FRIDAY, April 4, 2014 (HealthDay News) -- A new DNA test can identify prostate cancer patients at high risk for a return of their cancer, researchers say.
The test uses DNA from biopsy (tissue) samples taken before patients undergo surgery or radiation therapy for their cancer. The test is about 80 percent accurate in predicting which men have a high or low risk of their cancer returning within two years, according to the study.
The findings are scheduled for presentation Saturday at a meeting of the European Society for Radiotherapy and Oncology in Vienna.
Surgery and targeted radiation therapy are the main treatments for cancer that's confined to the prostate. However, cancer returns in 30 percent to 50 percent of patients because its spread outside the prostate was undetected during the initial treatment, said study author Robert Bristow. He is a clinician-scientist at the Princess Margaret Cancer Center in Toronto and a professor at the University of Toronto.
"Men who fail treatment within two years may be at the highest risk of dying from their prostate cancer," he said in a society news release.
"Existing methods for identifying high-risk patients are imperfect, so new tests are required that are better at predicting which patients will have their cancer recur," Bristow said. "These men can then be offered additional treatments, such as chemo- and hormone therapy, that will combat the prostate cancer throughout their entire body, rather than therapies solely focused on the prostate, in order to improve their chances of survival."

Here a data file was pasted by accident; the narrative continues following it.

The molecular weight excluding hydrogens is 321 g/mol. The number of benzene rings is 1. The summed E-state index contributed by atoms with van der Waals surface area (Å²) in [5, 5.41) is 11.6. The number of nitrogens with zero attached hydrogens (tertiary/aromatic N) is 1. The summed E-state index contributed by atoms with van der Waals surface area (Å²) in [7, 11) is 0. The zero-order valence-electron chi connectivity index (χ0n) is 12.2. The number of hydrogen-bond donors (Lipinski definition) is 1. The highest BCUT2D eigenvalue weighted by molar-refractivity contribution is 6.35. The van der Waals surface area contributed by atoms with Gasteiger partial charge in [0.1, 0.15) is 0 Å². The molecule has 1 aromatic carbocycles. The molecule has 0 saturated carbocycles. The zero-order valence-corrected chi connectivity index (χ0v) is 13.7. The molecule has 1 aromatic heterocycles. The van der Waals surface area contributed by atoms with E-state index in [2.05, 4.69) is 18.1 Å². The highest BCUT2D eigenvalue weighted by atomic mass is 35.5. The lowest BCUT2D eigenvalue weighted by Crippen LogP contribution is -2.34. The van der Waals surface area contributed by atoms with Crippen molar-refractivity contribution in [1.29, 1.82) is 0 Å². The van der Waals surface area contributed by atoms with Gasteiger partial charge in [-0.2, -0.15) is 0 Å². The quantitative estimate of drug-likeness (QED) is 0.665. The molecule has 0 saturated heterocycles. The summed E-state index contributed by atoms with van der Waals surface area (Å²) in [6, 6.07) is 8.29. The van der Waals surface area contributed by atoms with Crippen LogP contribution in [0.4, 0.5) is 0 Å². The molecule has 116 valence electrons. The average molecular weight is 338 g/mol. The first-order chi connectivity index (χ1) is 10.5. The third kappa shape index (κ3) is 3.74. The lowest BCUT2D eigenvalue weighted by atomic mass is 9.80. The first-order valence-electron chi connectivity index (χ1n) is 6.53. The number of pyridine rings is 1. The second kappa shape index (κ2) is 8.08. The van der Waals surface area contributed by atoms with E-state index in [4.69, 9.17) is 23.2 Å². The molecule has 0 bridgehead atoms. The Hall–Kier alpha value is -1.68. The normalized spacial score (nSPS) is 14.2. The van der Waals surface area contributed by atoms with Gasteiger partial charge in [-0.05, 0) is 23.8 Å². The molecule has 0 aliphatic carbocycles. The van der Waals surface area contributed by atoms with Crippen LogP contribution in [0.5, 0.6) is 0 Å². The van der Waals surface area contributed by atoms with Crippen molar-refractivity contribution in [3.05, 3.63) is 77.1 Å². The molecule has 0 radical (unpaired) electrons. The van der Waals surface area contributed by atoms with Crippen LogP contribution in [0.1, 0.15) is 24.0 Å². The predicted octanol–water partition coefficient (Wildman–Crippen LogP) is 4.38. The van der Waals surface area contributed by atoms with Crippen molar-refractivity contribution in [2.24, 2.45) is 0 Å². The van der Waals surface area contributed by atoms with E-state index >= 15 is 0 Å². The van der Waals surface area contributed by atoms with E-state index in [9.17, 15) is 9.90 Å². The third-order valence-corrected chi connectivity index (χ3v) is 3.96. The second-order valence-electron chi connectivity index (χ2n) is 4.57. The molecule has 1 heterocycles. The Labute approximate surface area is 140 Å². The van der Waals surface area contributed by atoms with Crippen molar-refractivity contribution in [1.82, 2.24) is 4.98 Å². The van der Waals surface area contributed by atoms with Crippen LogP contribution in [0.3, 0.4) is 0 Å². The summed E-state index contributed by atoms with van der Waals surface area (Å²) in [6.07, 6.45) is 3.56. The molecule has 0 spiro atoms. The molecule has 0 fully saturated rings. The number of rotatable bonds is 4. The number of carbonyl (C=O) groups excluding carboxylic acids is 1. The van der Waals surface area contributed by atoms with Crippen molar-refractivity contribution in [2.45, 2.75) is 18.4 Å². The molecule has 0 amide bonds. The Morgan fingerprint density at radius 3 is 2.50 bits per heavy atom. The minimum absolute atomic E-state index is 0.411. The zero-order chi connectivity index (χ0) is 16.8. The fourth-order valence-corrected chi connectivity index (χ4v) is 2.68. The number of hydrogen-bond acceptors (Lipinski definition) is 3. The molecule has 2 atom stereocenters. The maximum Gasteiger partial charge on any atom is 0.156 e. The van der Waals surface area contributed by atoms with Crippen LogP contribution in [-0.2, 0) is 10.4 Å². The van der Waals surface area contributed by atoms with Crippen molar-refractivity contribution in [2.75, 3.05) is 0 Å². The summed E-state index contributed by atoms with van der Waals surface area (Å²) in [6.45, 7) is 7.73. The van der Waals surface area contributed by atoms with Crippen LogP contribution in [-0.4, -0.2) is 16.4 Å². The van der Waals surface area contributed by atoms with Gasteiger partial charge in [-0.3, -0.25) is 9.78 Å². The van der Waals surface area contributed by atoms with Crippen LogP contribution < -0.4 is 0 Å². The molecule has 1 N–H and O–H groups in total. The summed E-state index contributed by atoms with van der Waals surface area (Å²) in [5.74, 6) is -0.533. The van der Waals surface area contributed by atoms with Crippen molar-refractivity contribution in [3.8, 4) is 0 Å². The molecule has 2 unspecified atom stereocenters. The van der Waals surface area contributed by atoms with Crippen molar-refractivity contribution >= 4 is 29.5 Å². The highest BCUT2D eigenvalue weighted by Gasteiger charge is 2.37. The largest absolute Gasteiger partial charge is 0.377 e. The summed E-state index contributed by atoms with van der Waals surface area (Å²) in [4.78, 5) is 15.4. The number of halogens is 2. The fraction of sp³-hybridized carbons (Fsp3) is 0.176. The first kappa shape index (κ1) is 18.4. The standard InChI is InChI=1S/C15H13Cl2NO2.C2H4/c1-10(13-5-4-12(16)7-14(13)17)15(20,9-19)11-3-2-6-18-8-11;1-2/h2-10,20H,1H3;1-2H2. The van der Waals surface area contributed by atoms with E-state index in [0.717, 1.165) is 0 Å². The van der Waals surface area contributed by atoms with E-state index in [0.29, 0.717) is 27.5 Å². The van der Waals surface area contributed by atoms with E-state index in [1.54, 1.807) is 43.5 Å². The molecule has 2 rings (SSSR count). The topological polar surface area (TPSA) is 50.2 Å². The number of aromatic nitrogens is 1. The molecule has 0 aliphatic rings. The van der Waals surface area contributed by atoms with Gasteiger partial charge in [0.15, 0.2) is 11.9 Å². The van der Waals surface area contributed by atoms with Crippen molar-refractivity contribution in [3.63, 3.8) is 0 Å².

The test was assessed in 276 prostate cancer patients with an intermediate risk of cancer recurrence. It needs to be validated over the next few years in different and larger groups, the researchers said.
"If all goes well, then this will lead to a new test for cancer patients that can be turned around in three days and will tell doctors which patients will do well with local treatment alone -- surgery or radiotherapy -- and which will need extra treatment," Bristow said.
Data and conclusions presented at meetings are typically considered preliminary until published in a peer-reviewed journal.
The U.S. National Cancer Institute has more about prostate cancer.